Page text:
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I don't like it.
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11,071 Posts
Retarded. Alcohol and flavor boiled off. Try just eating fryer oil. 'Nuff said.
I'll try it and let you know. Alcohol doesn't boil off like the common myth says it does. I'm pretty sure Alton Brown has covered this on Good Eats, but I couldn't quote him without finding the episode. Also, the alcohol would have a hard time boiling off inside of the pouches they're putting it in, especially if the liquid isn't coming out...
 

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NSLALP
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13,286 Posts
I didn't see anything about pouches, so that changes things. Ethyl alcohol boils at 173 degF, however. Fried things are usually getting cooked at 350+ degF.
 

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NSLALP
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13,286 Posts
For mere moments, not for any extended period of time.
I don't know how long it's going to be in there, it depends on what you're cooking. If the alcohol reaches that temperature (subject to change given a few other variables), it's gone. If not, it's not.

If there is a fried thing that gets me drunk, please let me know, but this all just sounds lame.
 

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I don't like it.
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11,071 Posts
I don't know how long it's going to be in there, it depends on what you're cooking. If the alcohol reaches that temperature (subject to change given a few other variables), it's gone. If not, it's not.

If there is a fried thing that gets me drunk, please let me know, but this all just sounds lame.
They're going to be carding, so supposedly it is going to have alcohol still. I read another article about it, and the guy who came up with it says it still has the alcohol in it...
 

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I am Groot
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32,450 Posts
Beer does not need to be improved upon.
 

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Is Actually Recording
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32,765 Posts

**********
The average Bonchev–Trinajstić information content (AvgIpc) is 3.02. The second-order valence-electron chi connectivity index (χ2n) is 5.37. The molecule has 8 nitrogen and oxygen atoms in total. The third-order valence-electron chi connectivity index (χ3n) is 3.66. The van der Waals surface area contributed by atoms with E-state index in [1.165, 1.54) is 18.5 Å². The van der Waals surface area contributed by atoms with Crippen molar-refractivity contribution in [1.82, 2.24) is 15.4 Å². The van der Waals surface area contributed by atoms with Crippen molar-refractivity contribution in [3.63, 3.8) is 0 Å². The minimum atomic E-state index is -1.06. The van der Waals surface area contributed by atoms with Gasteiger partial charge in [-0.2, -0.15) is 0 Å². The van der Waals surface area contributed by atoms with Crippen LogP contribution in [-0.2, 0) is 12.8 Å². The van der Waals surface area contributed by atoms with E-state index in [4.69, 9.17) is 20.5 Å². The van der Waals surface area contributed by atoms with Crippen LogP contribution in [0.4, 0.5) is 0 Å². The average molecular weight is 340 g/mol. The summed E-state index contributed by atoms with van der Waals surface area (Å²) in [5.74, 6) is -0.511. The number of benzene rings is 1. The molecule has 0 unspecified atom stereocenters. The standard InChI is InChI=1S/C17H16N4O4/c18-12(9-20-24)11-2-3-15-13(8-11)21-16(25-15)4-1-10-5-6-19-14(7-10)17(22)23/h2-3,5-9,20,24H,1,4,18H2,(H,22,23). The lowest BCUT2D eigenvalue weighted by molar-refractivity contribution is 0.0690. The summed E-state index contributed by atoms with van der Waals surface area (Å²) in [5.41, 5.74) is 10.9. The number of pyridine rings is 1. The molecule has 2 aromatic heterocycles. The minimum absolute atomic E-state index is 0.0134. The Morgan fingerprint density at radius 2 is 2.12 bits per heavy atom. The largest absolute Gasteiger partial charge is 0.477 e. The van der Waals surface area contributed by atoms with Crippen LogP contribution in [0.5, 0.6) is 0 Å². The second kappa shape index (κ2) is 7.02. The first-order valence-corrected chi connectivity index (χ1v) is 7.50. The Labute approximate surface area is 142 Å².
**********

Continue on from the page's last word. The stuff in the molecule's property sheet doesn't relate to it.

Can they add bacon somehow?
Wrapped in bacon, dipped in ranch?

That actually sounds kinda gross. I think I'm with Dave. :lol:
 

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Pallin' around
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9,532 Posts
I didn't see anything about pouches, so that changes things. Ethyl alcohol boils at 173 degF, however. Fried things are usually getting cooked at 350+ degF.
You are correct. The more important thing to look at is the latent heat of vaporization. Ethanol has a very low latent heat of vaporization. That is why it evaporates quickly at room temperature and pressure. That is also how they distill and concentrate hard alcohol, because at a temperature lower than 100 Celsius the ethanol evaporates while the water stays in the liquid phase. Then the ethanol is condensed in tubing (usually copper), and bingo, you have moonshine.
 

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NSLALP
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13,286 Posts
You are correct. The more important thing to look at is the latent heat of vaporization. Ethanol has a very low latent heat of vaporization. That is why it evaporates quickly at room temperature and pressure. That is also how they distill and concentrate hard alcohol, because at a temperature lower than 100 Celsius the ethanol evaporates while the water stays in the liquid phase. Then the ethanol is condensed in tubing (usually copper), and bingo, you have moonshine.
My thermo-fu is weak. Have to get out Gaskell to remember what the hell you're talking about. :lol:
 

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I am Groot
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32,450 Posts
You are correct. The more important thing to look at is the latent heat of vaporization. Ethanol has a very low latent heat of vaporization. That is why it evaporates quickly at room temperature and pressure. That is also how they distill and concentrate hard alcohol, because at a temperature lower than 100 Celsius the ethanol evaporates while the water stays in the liquid phase. Then the ethanol is condensed in tubing (usually copper), and bingo, you have moonshine.
No, you then put it in charred oak casks for 12+ years, and bingo, you have Scotch. :yesway:
 
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